The United States has a new champion for poetry.
On June 10, the Library of Congress announced it appointed Juan Felipe Herrera as the nation’s Poet Laureate, a position that dates back to 1937 and is aimed at raising awareness of the reading and writing of poetry. Perhaps most significant in the announcement is the fact that Herrera, 66, is the first Latino poet to be named to the post.
You can read or listen to an NPR story here, but the short version is he’s the son of migrant farm workers and spent much of his earlier life on the west coast. He studied at both UCLA and Stanford, as well as the Iowa Writer’s Workshop. He has since written more than two dozen books.
If you’re curious to read some of Herrera’s work, libraries within the Wisconsin Valley Library Service have some copies you can request here. Also, if you’re willing to wait a little longer to receive his books, you can find hundreds of copies through our Interlibrary Loan system. (In both catalogs, search by the poet’s name.) The Marathon County Public Library also has a couple of sites – LitFinder and Literary Reference Center - within our online resources where you can find information about Herrera and past poets laureate, or other authors. (You'll need your library card number and PIN to log into LitFinder and LRC.)
Herrera will serve as Poet Laureate for the next two years, and joins past Poets Laureate such as Robert Frost, William Carlos Williams and Robert Penn Warren. In describing Herrera and his work, Librarian of Congress James H. Billington said: “I see in Herrera’s poems the work of an American original—work that takes the sublimity and largesse of “Leaves of Grass” and expands upon it. His poems engage in a serious sense of play - in language and in image - that I feel gives them enduring power. I see how they champion voices and traditions and histories, as well as a cultural perspective, which is a vital part of our larger American identity."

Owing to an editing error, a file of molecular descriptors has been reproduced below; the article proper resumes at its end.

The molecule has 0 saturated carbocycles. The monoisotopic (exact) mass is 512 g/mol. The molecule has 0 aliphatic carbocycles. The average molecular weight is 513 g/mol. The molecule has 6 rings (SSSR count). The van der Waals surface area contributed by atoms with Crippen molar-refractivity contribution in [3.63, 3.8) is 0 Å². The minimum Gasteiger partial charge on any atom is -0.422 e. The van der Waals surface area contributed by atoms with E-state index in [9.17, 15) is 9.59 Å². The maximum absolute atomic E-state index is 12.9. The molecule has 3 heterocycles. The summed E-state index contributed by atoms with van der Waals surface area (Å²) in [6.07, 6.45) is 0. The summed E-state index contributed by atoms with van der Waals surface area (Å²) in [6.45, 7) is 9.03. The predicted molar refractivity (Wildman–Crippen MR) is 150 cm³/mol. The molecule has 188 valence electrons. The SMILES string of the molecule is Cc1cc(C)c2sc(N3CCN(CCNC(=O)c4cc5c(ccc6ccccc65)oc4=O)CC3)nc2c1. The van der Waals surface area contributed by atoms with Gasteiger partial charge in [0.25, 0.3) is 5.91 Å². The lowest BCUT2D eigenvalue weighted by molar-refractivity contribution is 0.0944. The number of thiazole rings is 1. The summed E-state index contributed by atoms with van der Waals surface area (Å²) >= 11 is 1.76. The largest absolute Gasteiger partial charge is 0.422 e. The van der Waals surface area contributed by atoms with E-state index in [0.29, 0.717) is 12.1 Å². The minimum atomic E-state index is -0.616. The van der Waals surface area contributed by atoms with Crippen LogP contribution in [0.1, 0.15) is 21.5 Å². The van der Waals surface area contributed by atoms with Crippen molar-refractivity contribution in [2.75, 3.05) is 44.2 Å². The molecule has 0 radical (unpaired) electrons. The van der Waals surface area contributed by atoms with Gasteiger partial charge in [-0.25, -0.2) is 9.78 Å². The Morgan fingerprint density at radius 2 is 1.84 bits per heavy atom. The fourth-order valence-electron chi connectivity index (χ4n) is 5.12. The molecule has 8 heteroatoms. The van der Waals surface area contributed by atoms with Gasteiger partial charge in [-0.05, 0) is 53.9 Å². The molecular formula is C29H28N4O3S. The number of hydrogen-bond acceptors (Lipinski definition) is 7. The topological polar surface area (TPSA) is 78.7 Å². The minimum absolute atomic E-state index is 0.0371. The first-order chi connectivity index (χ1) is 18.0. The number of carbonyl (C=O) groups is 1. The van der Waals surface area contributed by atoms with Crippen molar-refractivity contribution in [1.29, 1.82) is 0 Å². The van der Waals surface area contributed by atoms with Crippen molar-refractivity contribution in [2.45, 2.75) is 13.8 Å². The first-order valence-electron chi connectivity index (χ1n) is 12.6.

Here is one of Herrera’s poems, excerpted from his 2008 book “Half a World in Light: New and Selected Poems.”
Let Me Tell You What a Poem Brings
for Charles Fishman
Before you go further,
let me tell you what a poem brings,
first, you must know the secret, there is no poem
to speak of, it is a way to attain a life without boundaries,
yes, it is that easy, a poem, imagine me telling you this,
instead of going day by day against the razors, well,
the judgments, all the tick-tock bronze, a leather jacket
sizing you up, the fashion mall, for example, from
the outside you think you are being entertained,
when you enter, things change, you get caught by surprise,
your mouth goes sour, you get thirsty, your legs grow cold
standing still in the middle of a storm, a poem, of course,
is always open for business too, except, as you can see,
it isn't exactly business that pulls your spirit into
the alarming waters, there you can bathe, you can play,
you can even join in on the gossip—the mist, that is,
the mist becomes central to your existence.
Categories: Awards, Poetry, Writing
Each year, OverDrive selects a title with an author and publisher willing to allow an unlimited number ebooks and e-audiobooks available to download anytime from June 9 to June 23. This year adult patrons can read or listen to Kate White’s fast-paced suspense novel “Eyes on You” – Robin Trainer learns that being a media star comes with its costs; including potentially her own life. Can you guess her perpetrator before the big reveal?